This Shirt Turns into Nourishment for Plants When it's Worn Out

The sustainable green t-shirt is made from plants and algae and will turn into worm food in just weeks.

Sep 7, 2019

Most people have their favorite t-shirts that they love to wear. The older they are, the softer and more comfortable they become. But what do you do with an old shirt that is just too worn out to wear anymore?

Clothing cannot just be put into a recycling bin. Fashion has not been a particularly sustainable industry. One of the most innovative ideas, is the new plant and algae t-shirt from Vollebak, a London tech-based three-year-old startup. This shirt is designed to be left out in the garden when it is too worn to wear anymore, and it will compost into worm food in just 12 weeks.

This is remarkable for an industry that is highly polluting generating 1.2 billion tons of greenhouse gasses. But there are ways to make sustainable choices when you buy clothing. Many companies are using recycled or repurposed materials and there are clothing cooperatives where people share clothing. Nothing even comes close to Vollebak's new tee.

That's because the t-shirt doesn't start out like any other shirt, according to the company, it's built from wood pulp from sustainably managed and certified forests and algae that is grown in bioreactors.

The food is sourced from eucalyptus, spruce, and beech trees that are chipped and pulped before turning into fibers that are spun into yarn that is used to make the fabric according to a company press release.

The design on the tee is 100 percent made from algae. To turn the green algae into a printable ink, the company uses a technique that is used in Kenya to make cakes from algae. This process leaves a dried algae powder that can be mixed with water to create ink.

“The only thing different about this t shirt is that it grew in soil and water, and that’s where it’s designed to end up too. All you need to do is remember to compost it at the end of its life. Here it will biodegrade with them, turn into soil, and help new plants to grow,” Vollebak co-founder, Steve Tidball said in the press release.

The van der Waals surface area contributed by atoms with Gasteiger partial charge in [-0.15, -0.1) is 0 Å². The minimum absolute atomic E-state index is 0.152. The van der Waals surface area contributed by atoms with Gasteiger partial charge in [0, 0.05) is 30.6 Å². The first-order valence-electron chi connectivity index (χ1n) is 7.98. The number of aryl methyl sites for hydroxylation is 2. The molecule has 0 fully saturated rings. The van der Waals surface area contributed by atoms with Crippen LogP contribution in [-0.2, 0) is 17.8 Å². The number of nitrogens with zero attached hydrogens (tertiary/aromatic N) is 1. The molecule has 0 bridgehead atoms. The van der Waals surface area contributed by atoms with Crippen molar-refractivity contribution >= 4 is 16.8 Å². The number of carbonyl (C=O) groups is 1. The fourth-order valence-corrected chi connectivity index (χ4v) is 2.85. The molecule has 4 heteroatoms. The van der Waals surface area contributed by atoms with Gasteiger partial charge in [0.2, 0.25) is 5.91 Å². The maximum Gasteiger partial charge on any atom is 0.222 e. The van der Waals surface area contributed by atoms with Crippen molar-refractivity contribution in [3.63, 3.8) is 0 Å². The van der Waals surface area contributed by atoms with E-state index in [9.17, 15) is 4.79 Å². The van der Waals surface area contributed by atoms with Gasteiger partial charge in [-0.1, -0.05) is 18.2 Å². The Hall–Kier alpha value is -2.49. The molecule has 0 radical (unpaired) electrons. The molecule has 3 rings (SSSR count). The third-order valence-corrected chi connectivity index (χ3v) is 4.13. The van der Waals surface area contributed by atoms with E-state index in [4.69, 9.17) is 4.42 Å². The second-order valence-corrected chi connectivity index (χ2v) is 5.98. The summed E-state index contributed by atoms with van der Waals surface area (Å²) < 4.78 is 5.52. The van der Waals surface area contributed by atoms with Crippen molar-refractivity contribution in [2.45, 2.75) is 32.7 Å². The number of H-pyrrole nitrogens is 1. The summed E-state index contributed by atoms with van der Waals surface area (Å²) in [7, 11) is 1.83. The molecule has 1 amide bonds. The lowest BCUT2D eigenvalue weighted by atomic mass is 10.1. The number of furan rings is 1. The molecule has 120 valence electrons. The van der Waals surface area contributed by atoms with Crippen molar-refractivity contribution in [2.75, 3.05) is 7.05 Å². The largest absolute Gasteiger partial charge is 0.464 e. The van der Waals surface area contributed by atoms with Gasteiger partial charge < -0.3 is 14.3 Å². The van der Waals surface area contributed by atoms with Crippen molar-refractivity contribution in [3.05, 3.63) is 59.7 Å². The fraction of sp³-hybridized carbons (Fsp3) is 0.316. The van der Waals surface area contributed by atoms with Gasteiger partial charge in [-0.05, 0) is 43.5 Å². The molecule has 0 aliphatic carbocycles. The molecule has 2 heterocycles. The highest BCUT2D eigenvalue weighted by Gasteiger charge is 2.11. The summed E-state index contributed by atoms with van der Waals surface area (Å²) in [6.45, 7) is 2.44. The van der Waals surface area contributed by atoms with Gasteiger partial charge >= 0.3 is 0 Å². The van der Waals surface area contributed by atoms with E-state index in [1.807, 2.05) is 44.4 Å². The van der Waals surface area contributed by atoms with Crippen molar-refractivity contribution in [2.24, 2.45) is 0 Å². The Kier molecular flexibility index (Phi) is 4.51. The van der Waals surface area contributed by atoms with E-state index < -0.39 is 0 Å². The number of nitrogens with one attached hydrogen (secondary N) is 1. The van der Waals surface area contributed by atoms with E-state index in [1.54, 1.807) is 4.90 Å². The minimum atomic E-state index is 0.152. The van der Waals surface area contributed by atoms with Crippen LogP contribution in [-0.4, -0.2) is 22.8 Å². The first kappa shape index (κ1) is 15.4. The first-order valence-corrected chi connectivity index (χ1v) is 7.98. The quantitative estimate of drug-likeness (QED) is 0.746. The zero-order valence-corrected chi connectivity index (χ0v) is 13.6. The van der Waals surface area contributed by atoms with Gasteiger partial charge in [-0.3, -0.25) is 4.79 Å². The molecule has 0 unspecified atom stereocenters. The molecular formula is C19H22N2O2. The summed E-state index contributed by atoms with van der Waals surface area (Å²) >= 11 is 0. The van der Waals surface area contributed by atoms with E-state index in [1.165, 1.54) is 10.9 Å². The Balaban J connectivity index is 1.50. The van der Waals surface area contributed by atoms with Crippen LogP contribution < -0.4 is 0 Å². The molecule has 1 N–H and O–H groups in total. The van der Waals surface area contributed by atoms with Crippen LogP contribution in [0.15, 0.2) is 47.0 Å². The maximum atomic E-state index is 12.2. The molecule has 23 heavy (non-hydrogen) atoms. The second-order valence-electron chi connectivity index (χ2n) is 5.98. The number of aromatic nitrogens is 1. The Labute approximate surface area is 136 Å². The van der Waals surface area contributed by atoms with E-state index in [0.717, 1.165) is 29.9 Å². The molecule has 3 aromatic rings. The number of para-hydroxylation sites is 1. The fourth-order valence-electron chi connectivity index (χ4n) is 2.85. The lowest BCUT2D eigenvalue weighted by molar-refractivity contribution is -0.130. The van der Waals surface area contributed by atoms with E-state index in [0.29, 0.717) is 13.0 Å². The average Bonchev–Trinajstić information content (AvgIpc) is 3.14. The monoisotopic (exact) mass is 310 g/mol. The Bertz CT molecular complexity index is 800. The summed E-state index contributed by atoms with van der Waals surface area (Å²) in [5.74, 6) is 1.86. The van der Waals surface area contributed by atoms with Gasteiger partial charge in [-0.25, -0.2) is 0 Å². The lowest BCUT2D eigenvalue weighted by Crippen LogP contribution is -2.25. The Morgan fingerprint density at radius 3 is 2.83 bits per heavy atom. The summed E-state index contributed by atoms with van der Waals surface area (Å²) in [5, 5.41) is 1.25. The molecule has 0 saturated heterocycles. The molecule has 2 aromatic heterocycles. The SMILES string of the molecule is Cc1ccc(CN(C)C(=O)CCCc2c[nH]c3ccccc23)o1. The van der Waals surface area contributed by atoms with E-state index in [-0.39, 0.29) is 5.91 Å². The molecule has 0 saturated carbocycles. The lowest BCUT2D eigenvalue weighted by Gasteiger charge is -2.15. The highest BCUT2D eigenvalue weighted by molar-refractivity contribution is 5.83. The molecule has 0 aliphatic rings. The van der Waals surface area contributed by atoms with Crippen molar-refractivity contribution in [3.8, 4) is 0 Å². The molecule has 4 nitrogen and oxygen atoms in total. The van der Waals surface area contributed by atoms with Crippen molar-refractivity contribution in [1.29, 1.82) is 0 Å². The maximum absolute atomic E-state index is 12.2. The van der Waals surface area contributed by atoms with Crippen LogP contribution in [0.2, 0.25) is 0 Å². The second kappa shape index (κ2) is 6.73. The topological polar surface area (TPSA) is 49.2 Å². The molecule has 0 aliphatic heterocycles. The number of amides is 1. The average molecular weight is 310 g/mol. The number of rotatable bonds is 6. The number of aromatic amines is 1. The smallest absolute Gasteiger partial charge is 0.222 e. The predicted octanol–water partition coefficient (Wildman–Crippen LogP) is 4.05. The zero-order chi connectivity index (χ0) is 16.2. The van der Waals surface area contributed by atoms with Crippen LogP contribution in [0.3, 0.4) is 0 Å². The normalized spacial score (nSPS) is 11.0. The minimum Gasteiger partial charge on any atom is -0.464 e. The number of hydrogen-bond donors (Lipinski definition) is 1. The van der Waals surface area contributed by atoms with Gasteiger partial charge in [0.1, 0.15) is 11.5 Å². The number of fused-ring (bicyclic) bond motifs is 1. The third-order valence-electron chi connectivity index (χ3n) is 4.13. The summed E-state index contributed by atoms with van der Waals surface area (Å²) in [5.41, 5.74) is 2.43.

He pointed out that algae cannot live outside of water so you are not wearing a shirt that is alive, but because it started as a plant, it will not act like a chemical dyed fabric. "As soon as it comes into contact with air it starts to oxidize, which means the green will begin to change color and your t shirt may look different from one week to the next as it fades, making every t-shirt unique.”

Vollebak looks at algae as a new space-age material that just happens to be 1.5 billion years old. Like all plant life, it consumes CO2 and produces around 330 billion tons of oxygen  per year. The startup wanted to use algae in clothing and figured out how.

The shirt will decompose if it is put in a compost bin or in the ground but not if it stays in your closet or dresser drawer. "The plant and algae T-shirt needs fungus, bacteria and heat from the earth to start to break down," Tidball told Dezeen. Depending on the temperature and the soil make-up, the shirt is expected to completely break-down in around 12 weeks.

Now that's sustainable green fashion. Hopefully Vollebak will come up with other compostable clothing and this will be a starting point to help green the industry. Then you can shop for new duds guilt free.

YOU MIGHT ALSO LIKE:
How H&M's Award Recognizes Undiscovered Sustainable Designers
The Lost Property Clothing Library Make Fashion More Sustainable
Wrangler Blue Jeans are Going Green!

BONNIE RIVA RAS, EDITOR & WRITER
Bonnie Riva Ras has dedicated her life to promoting social justice. She loves to write about empowering women, helping children, educational innovations, and advocating for the environment & sustainability.

ADD A COMMENT